Now that the Clippers’ 2020 season has reached its disappointing end, 213Hoops will work through the roster player-by-player for our “Exit Interview” series. Today’s exit interview features reserve guard Rodney McGruder.
Weight: 205 pounds
Position: Shooting guard
Years in the NBA: 4
Key Stats: 3.3 points, 2.7 rebounds, 0.6 assists, and 0.5 steals in 15.6 minutes per game across 56 games played (4 started) on 39.8/27/55.9 shooting splits.
Playoff Stats: 1.6 points, 0.8 rebounds, and 0.4 assists in 3.2 minutes per game across 5 games on 3/5 field goals and 2/3 from three.
Contract Status: Has 2 years and $10.3M left on his 3 year, $15M deal which he signed last summer.
Thomas covered Rodney’s pre-season expectations pretty well in our June check-in, so I won’t re-hash too much. But in short, his signing right before the 2019 playoffs that enabled the Clippers to re-sign him to a cost-effective deal last summer was widely praised both for the leveraging of the CBA/cap and for McGruder’s play itself. Coming off three seasons as a solid rotation player for decent Miami Heat teams, McGruder was expected to be a competent 9th or 10th man for the Clippers capable of an occasional big offensive performance along with decent defense.
Rodney had his worst NBA season for the Clippers, and it wasn’t particularly close. It started off poorly with a hamstring injury, and that injury threw his whole season off-balance. His defense was mostly fine (though probably a bit worse than expected), but his shooting cratered. A career 34.7% three-point shooter (on at least analyzable volume), Rodney shot a putrid 27% from deep in the 2020 season. And, somehow, it felt worse than that. He simply couldn’t be relied upon to hit open shots from deep – and nearly all of his looks from three were wide open. Considering half of his shots on the season came from long-range, those struggles made him a near-useless player offensively.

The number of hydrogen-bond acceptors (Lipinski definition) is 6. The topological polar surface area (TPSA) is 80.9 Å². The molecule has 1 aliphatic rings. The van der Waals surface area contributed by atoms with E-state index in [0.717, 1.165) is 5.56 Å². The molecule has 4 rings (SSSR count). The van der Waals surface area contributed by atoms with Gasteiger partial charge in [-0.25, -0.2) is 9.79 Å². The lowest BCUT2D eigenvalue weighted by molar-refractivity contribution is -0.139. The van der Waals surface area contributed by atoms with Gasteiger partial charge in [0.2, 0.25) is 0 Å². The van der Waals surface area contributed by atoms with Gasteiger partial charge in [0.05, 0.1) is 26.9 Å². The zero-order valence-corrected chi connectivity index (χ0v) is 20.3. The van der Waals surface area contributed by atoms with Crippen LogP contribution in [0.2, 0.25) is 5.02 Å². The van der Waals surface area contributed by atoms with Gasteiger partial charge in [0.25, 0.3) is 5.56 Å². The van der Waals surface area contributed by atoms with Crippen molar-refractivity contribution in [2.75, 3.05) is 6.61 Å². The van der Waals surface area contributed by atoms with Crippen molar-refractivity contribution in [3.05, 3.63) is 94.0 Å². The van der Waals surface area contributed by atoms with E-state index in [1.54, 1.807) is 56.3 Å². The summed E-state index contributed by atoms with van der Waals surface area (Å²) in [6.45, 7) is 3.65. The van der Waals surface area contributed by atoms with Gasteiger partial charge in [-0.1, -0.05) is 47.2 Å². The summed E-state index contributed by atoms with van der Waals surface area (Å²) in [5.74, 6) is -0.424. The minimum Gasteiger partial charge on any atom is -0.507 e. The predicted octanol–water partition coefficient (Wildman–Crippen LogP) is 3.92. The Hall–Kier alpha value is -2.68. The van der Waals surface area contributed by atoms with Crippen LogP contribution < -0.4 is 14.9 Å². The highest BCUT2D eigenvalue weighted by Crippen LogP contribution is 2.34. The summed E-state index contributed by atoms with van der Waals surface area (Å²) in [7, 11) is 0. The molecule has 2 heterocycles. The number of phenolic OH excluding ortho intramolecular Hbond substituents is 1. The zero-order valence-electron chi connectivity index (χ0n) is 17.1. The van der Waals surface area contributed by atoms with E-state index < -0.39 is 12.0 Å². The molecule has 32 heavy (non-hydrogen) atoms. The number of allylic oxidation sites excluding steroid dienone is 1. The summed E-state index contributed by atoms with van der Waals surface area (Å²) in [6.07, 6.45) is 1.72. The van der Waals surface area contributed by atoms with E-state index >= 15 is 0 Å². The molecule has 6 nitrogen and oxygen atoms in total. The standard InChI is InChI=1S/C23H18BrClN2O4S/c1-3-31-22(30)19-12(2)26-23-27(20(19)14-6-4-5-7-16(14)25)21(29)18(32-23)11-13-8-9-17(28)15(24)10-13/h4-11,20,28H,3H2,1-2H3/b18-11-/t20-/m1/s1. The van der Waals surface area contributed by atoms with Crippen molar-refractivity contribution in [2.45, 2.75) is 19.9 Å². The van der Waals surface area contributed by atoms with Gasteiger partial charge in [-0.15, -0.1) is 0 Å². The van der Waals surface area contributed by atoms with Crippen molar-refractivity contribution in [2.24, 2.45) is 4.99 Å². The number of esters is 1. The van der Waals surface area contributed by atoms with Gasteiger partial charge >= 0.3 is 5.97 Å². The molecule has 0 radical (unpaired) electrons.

Maybe that seems harsh. McGruder is a smart cutter (something only he and the departed Moe Harkless did with any regularity) and has just enough ball-handling skills to provide some tertiary support in that area. He can hit lots of odd-looking shots around the rim, particularly floaters, and is at least capable of attacking closeouts. Of course, due to his poor shooting, most closeouts on him were soft, preventing him from getting to the rim as often as he did in Miami.
To McGruder’s credit, while his confidence from deep waned as the season went along, he always played with energy, especially on defense. A much better defender than the likes of Reggie Jackson, some Clippers fans called for McGruder to get minutes in the playoffs as the Clippers’ defense suffered. Unfortunately, Doc’s trust in McGruder was shaken, and McGruder only received a handful of garbage time minutes in the postseason.
Future with Clippers
Rodney is under contract for two more years at around $5M per year. Rodney’s future with the Clippers could play out in one of three ways. First, he could be used as ballast in a trade, with his salary combining with larger contracts such as Patrick Beverley’s or Lou Williams’ to get the Clippers an upgrade at guard. Second, he could live out his time on the Clippers as a benchwarmer and hype-guy who rarely checks in for games. Finally, and hopefully, this season is a blip, and he’s able to return as a reliable reserve over the life of his contract. There’s a good chance that this year’s performance was a bad fluke, and that Rodney is able to provide value in 2021 that he was not in 2020, especially considering the Clippers will have a new head coach in Tyronn Lue.